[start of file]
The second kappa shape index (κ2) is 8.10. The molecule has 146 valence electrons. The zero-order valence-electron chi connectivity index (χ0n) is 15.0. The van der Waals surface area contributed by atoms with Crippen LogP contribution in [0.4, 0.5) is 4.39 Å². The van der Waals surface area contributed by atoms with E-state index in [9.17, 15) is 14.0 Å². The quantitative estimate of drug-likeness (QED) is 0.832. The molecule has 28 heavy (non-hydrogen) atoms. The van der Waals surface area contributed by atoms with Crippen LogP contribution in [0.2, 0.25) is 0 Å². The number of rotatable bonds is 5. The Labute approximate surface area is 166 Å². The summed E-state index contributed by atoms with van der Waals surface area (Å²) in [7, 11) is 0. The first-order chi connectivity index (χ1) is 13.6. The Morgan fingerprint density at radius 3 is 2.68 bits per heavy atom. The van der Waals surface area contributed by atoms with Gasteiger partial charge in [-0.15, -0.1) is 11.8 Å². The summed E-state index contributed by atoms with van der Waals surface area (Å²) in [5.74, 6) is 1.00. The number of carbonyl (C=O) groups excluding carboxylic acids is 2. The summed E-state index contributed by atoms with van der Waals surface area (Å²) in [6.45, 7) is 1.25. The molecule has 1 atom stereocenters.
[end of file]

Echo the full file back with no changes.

The second kappa shape index (κ2) is 8.10. The molecule has 146 valence electrons. The zero-order valence-electron chi connectivity index (χ0n) is 15.0. The van der Waals surface area contributed by atoms with Crippen LogP contribution in [0.4, 0.5) is 4.39 Å². The van der Waals surface area contributed by atoms with E-state index in [9.17, 15) is 14.0 Å². The quantitative estimate of drug-likeness (QED) is 0.832. The molecule has 28 heavy (non-hydrogen) atoms. The van der Waals surface area contributed by atoms with Crippen LogP contribution in [0.2, 0.25) is 0 Å². The number of rotatable bonds is 5. The Labute approximate surface area is 166 Å². The summed E-state index contributed by atoms with van der Waals surface area (Å²) in [7, 11) is 0. The first-order chi connectivity index (χ1) is 13.6. The Morgan fingerprint density at radius 3 is 2.68 bits per heavy atom. The van der Waals surface area contributed by atoms with Gasteiger partial charge in [-0.15, -0.1) is 11.8 Å². The summed E-state index contributed by atoms with van der Waals surface area (Å²) in [5.74, 6) is 1.00. The number of carbonyl (C=O) groups excluding carboxylic acids is 2. The summed E-state index contributed by atoms with van der Waals surface area (Å²) in [6.45, 7) is 1.25. The molecule has 1 atom stereocenters.